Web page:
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Frank Bures: What's in a mask? Differences between N95, KN95 and other masks

Frank Bures: What's in a mask? Differences between N95, KN95 and other masks

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At the end of July, the CDC made new mask recommendations for mask wearing because lots more people were getting infected, going to the hospital, and dying from COVID-19. In general, they are saying to mask up indoors in public places, especially in areas where cases are increasing. They also have said all teachers, staff, students, and visitors should mask up in schools. One headline on a recent article was “mask-to-school time.” So, what is the best choice of mask for protection?

The gold standard in the U.S. for medical settings is the N95 mask. But KN95 masks are also advertised. The K represents Chinese-certified masks. Other choices are the typically blue pleated surgical masks and cloth masks. Production of the latter in the early pandemic days became a true cottage industry. The N and KN95 ones have a high filtration rate of particles from the air and a very snug fit. They are labeled respirators because you must breathe through them, not around at the edges like you do with the looser fitting cloth and surgical ones.

N95 masks are tested and approved for medical personnel use by the National Institute for Occupational Safety and Health (NIOSH), which is part of the CDC. The KN95s are from China, and tested and approved to different standards by a similar government agency there. They are both made of tough but flexible polypropylene fibers about 5 layers thick with a pore size of 0.3 microns. They both filter out about 95% of particulate matter 0.3 or larger, and even smaller.

N95s can filter out about 99.8% of particles 0.1 microns in diameter per a 2017 study. The SARS-CoV-2 virus is about 0.1 microns wide and often is hooked water vapor particles that increase its diameter. The particles smaller than 0.3 wander into a N95 mask and wind up moving in a zigzag pattern to get trapped on the fibers. Plus, the masks use electrostatic absorption, which helps trap the particles. The same conditions apply to KN95s. Reuse of any mask is another topic.

N95s have head straps, which help the seal be snugger, while KN95s have ear loops. The testing differences revolve around N95s undergoing a “breathability” testing, which makes them easier to breathe or respire through than the KN95s. KN95s, on the other hand, do undergo testing for facial sealing at edges on human faces, which assures their fit. Because of the desperate shortage of personal protective equipment (PPE) at the beginning of the pandemic, the CDC authorized substitution with KN95s as suitable.

Surgical masks made with 3 layers can do a pretty good job of blocking floating microscopic germs, but in an ICU or operating room closed space that leakage becomes crucial. The discussion was brought up in several references about fake or counterfeit masks that come nowhere near 95% filtration. The N95s do have a NIOSH approval stamped on them.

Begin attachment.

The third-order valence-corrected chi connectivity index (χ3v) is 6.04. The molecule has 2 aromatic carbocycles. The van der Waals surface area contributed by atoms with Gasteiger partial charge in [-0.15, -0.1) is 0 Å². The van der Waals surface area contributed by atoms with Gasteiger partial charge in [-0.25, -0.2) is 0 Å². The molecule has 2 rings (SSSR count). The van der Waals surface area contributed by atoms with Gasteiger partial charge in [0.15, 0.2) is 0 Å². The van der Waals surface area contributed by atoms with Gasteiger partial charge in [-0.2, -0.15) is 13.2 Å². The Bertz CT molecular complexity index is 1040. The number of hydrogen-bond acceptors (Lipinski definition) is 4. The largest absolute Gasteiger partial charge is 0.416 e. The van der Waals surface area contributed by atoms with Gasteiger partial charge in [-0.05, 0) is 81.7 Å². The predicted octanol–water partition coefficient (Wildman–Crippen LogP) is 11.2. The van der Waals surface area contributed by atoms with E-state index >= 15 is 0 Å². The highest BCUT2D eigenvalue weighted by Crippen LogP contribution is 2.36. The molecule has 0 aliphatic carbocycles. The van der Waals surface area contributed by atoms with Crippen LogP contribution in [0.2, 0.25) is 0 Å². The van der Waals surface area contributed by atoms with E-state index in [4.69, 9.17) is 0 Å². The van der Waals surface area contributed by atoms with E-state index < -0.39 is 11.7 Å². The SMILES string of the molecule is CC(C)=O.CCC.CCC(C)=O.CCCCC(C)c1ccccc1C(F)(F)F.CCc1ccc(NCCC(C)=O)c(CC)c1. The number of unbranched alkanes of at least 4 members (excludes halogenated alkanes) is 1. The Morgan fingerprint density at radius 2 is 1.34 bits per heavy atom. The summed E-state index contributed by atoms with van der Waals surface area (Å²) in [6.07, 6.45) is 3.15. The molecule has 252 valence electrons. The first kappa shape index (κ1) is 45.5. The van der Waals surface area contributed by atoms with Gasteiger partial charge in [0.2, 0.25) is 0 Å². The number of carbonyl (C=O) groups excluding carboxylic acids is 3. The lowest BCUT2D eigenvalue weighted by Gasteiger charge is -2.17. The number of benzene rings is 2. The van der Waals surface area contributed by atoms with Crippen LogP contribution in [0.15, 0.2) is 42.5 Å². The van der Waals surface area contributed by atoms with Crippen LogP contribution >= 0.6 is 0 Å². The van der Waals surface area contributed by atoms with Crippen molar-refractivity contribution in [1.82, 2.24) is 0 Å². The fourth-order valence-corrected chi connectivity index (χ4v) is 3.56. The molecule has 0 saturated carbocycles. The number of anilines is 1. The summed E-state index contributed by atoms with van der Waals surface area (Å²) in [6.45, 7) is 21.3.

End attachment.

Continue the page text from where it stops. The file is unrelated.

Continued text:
Other countries make and test their own masks. The KF94 comes from Korea, and means Korean Filter with 94% efficiency. Others are Europe (FFP2), Australia, (P2), and Japan (DS). For common daily purposes these are pretty much equivalent. Surgical masks are made to be fluid resistant to protect against large droplets, splashes or sprays of body (NOT bodily) fluids as in surgeries. Dr. Fauci has recently recommended double surgical masking as greater protection.

Cloth masks filter the least particles, but are better than no mask, period. One home sewn model we obtained had two layers and a filter in the middle. One like that could be considered.

The contentious argument whether to wear a mask at all or not is completely political, and disregards the reality of the microbial world we live in, with the literally millions of microbes we encounter daily. When the bad ones come to town, we need to use all of our weapons to combat them as long as these current viral varmints are swirling and swarming around us. This is especially true in close and crowded quarters, like schools. Today it was reported there have over 1,400 school closures across the country in the last few days. 250, 000 children are known to be infected recently. The viruses don’t seem to be going away soon.

Should you wear a mask in public places? Why not? Every little bit helps both you and the entire community to avoid infections. The longer the viruses are allowed to incubate in us humans, the more mutations and variants will emerge to prolong this mess. Consider wearing an N95 or KN95 type mask and give your face a “seal of approval.” For those of us who wear glasses it lessens the fogging. I’ll close with someone else’s quote: those who wear glasses and a mask are entitled to “condensation.”

Dr. Bures, a semi-retired dermatologist, since 1978 has worked Winona, La Crosse, Viroqua, and Red Wing. He also plays clarinet in the Winona Municipal Band and a couple dixieland groups. And he does enjoy a good pun.


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